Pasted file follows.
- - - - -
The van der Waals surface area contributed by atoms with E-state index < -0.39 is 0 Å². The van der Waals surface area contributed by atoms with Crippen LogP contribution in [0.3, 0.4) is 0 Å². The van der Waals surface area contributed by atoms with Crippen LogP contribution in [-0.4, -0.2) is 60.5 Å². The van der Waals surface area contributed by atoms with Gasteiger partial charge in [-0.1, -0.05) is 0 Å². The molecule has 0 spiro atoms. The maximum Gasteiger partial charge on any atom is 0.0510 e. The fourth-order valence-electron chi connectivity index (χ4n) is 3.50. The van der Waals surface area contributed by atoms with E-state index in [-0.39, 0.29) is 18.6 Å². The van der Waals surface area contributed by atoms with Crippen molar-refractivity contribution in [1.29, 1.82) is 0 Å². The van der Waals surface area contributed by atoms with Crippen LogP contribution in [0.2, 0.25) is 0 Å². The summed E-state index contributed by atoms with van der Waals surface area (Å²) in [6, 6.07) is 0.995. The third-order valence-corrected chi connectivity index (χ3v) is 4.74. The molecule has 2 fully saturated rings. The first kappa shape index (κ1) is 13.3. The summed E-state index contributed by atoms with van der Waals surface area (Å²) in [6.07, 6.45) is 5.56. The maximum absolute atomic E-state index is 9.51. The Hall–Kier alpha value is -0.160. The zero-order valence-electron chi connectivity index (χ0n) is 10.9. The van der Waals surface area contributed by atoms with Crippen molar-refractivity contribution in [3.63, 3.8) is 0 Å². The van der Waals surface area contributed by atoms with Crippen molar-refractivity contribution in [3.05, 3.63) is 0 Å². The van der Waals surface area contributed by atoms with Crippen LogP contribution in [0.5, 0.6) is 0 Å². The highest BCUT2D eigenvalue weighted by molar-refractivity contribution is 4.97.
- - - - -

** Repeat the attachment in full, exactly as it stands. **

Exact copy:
The van der Waals surface area contributed by atoms with E-state index < -0.39 is 0 Å². The van der Waals surface area contributed by atoms with Crippen LogP contribution in [0.3, 0.4) is 0 Å². The van der Waals surface area contributed by atoms with Crippen LogP contribution in [-0.4, -0.2) is 60.5 Å². The van der Waals surface area contributed by atoms with Gasteiger partial charge in [-0.1, -0.05) is 0 Å². The molecule has 0 spiro atoms. The maximum Gasteiger partial charge on any atom is 0.0510 e. The fourth-order valence-electron chi connectivity index (χ4n) is 3.50. The van der Waals surface area contributed by atoms with E-state index in [-0.39, 0.29) is 18.6 Å². The van der Waals surface area contributed by atoms with Crippen molar-refractivity contribution in [1.29, 1.82) is 0 Å². The van der Waals surface area contributed by atoms with Crippen LogP contribution in [0.2, 0.25) is 0 Å². The summed E-state index contributed by atoms with van der Waals surface area (Å²) in [6, 6.07) is 0.995. The third-order valence-corrected chi connectivity index (χ3v) is 4.74. The molecule has 2 fully saturated rings. The first kappa shape index (κ1) is 13.3. The summed E-state index contributed by atoms with van der Waals surface area (Å²) in [6.07, 6.45) is 5.56. The maximum absolute atomic E-state index is 9.51. The Hall–Kier alpha value is -0.160. The zero-order valence-electron chi connectivity index (χ0n) is 10.9. The van der Waals surface area contributed by atoms with Crippen molar-refractivity contribution in [3.63, 3.8) is 0 Å². The van der Waals surface area contributed by atoms with Crippen molar-refractivity contribution in [3.05, 3.63) is 0 Å². The van der Waals surface area contributed by atoms with Crippen LogP contribution in [0.5, 0.6) is 0 Å². The highest BCUT2D eigenvalue weighted by molar-refractivity contribution is 4.97.